Families gather together for a reunion dinner on New Year’s Eve, and clean their houses to sweep away bad fortune on New Year’s Day.  Traditionally, children would be given red envelopes stuffed with ‘lucky money’ and positive wishes on New Year’s Day, but now, there’s an app for that!

Year of the Rooster red envelope

Fire Roosters are known for being trustworthy, punctual and responsible (especially at work), not to mention active, amusing, popular, outspoken, loyal and charming. On the other hand… they are also known to enjoy the spotlight – but can be vain and boastful.  Serena Williams, Eric Clapton, Beyonce and Roger Federer were all born in the Year of the Rooster.

The traditional holiday lasts for 15 days, culminating with the Lantern Festival for young lovers. Here in the Big Apple there are a number of celebrations over the coming weeks in Manhattan, Brooklyn and Queens.

On the first day of the Lunar New Year, January 28, the Firecracker Ceremony and Cultural Festival, gets things going at 11:00am, at Sara D. Roosevelt Park. (Grand Street at Chrystie St.)  There will be performances, vendors, and giveaways. The main event, the Firecracker Ceremony is scheduled for noon. You might want to bring your ear plugs!

Starting Saturday, January 28th, with the Chinese New Year Temple Bazaar, Flushing Town Hall in Queens will be hosting a variety of events throughout February to celebrate the Lunar New Year.

At the Asia Society, celebrate the Year of the Rooster on Saturday, January 28th with crafts, music, kung-fu demonstration and theatre.  More information here.  Their New York location is at 725 Park Avenue (70th Street), with offices in 11 other cities around the US and the world.

Join The Korea Society on Saturday, January 28th, to celebrate Sŏllal, the Korean New Year,  a day of fun-filled family activities: enjoy storytelling based on Korean folk tales, play a Korean hand-drum, learn brush painting, compete in traditional games, and more! The Korea Society is at 950 Third Avenue, 8th floor.

Sunday, January 29th, join the festivities at Madison Street to Madison Avenue  which include a variety of  cultural performances and a wide-range of fun, kid-friendly activities inside heated tents, including Chinese face painting, calligraphy demonstrations, paper-cutting, and a themed photo booth. Starting at 11:00am, inside the Harman Music Store, 54th Street between Madison and Park Avenues.  Sponsored by the Confucius Institute for Business (CIB) at SUNY.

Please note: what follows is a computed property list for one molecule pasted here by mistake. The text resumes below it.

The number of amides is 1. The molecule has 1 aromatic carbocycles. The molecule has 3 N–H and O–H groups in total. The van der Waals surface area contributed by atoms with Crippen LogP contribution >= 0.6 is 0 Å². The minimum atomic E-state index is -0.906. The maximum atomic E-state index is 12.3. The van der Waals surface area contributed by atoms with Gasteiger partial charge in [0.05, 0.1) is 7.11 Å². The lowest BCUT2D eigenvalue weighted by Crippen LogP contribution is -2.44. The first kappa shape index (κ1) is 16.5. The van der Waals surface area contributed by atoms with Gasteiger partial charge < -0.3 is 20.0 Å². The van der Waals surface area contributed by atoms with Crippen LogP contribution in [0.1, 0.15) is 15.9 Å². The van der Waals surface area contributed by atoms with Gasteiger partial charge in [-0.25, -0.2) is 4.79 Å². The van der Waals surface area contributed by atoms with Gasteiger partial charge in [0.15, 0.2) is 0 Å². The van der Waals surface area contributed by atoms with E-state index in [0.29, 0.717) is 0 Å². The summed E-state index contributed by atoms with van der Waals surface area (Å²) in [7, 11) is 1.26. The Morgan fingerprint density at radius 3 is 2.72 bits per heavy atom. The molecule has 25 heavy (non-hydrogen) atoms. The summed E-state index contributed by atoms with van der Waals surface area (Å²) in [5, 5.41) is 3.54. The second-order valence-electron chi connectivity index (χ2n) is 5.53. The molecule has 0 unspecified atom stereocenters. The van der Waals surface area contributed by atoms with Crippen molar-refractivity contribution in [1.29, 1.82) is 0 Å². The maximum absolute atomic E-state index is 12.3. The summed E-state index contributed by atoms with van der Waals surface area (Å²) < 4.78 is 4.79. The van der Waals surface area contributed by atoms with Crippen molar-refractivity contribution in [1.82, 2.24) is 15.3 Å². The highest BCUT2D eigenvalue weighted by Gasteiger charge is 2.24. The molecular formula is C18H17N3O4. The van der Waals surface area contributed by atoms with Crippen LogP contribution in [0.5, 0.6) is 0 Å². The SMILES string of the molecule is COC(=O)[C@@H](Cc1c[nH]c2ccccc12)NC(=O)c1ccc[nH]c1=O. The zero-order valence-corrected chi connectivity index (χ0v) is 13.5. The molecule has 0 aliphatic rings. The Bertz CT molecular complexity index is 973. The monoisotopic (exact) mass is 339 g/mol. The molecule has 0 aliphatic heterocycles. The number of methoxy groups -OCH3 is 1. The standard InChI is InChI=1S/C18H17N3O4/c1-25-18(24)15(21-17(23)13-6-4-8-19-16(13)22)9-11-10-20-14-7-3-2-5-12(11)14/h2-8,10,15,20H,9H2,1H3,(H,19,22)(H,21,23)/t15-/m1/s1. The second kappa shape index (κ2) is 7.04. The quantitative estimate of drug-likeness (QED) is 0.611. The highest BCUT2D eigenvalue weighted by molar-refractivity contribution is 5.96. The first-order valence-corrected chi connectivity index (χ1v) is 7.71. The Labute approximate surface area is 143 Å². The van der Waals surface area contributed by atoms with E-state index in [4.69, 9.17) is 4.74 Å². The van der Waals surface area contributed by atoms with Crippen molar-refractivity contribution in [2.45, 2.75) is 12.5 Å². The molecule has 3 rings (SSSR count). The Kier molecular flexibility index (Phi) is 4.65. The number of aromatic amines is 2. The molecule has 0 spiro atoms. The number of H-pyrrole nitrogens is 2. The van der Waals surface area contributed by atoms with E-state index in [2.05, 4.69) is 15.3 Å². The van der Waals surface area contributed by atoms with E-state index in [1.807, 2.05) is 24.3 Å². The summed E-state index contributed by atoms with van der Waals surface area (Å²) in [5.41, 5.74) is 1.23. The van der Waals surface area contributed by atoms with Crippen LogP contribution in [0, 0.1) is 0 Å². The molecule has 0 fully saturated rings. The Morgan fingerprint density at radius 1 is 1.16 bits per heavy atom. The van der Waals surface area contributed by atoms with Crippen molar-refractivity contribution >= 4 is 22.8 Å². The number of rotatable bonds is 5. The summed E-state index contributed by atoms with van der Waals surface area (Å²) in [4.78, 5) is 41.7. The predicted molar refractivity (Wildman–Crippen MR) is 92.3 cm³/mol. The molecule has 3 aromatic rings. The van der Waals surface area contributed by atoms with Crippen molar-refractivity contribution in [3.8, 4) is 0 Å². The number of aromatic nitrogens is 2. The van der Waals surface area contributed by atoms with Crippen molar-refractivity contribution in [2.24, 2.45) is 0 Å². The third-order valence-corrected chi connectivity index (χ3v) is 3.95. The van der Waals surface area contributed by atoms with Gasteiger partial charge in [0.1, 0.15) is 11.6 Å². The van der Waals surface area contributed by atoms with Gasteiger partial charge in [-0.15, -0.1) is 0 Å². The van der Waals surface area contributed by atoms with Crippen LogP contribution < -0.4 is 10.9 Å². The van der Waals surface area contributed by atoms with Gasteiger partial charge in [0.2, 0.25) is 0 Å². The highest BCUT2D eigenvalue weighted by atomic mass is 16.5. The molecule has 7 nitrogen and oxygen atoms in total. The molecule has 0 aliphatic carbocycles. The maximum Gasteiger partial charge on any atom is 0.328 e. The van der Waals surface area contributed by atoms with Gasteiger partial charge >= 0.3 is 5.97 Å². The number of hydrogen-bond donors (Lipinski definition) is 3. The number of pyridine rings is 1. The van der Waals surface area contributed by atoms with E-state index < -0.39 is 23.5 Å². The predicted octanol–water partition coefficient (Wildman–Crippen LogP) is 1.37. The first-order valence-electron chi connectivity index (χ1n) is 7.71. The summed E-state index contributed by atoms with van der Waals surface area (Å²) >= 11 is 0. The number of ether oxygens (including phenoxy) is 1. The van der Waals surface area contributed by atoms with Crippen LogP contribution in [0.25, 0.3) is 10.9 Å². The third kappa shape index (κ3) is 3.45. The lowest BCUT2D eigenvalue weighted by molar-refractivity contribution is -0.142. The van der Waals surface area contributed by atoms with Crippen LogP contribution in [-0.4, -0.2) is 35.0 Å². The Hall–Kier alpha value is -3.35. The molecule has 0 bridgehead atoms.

Sunday, January 29th, Celebrate Chinese New Year in Sunset Park, NY’s “other” Chinatown in Brooklyn, with a parade and free performances. A fun family outing whatever your ethnicity, Chinese New Year events in Sunset Park are organized by the Brooklyn Chinese-American Association, a community service organization founded in 1987.  Noon to 1 p.m.: Parade starts at Eighth Avenue and 50th Street in Brooklyn.

Saturday, February 4th, Celebrate the Year of the Rooster in the most diverse community in the United States! March with the Greater Flushing Chamber of Commerce in the Flushing Lunar New Year Parade organized by the “2017 Lunar New Year Festival Committee,” a coalition of community groups led by the Flushing Chinese Business Association (FCBA) and the Korean American Association of Queens (KAAQ).  Meet up with the Flushing Chamber (39-01 Main Street, Suite 511) between 10:00AM and 11:00AM for some hot coffee and donuts … then, head off to the parade which lasts approximately an hour.

Saturday, February 4th, China Institute will host Chinese New Year celebrations, including family workshops and a concert.  You can find more information on these and other programs here.  You’ll find the China Institute at 100 Washington Street; note that there’s a temporary entrance: 40 Rector Street, 2nd Floor.

The Museum of Chinese in America (MOCA) is hosting several  Lunar New Year events:   you can start on Saturday, February 4th, and learn how to make dumplings with Joanna Lee and Ken Smith, authors of the Pocket Chinese Almanac (you can listen to my podcast with them last year here); Saturday, February 11th, MOCA will have zodiac themed arts & crafts, lively dance performances, festive food sampling, storytelling, and much more for the whole family; and  on Sunday, February 12th, you can join Joanna and Ken at the Golden Unicorn Restaurant, where they’ll teach you how to order dim sum.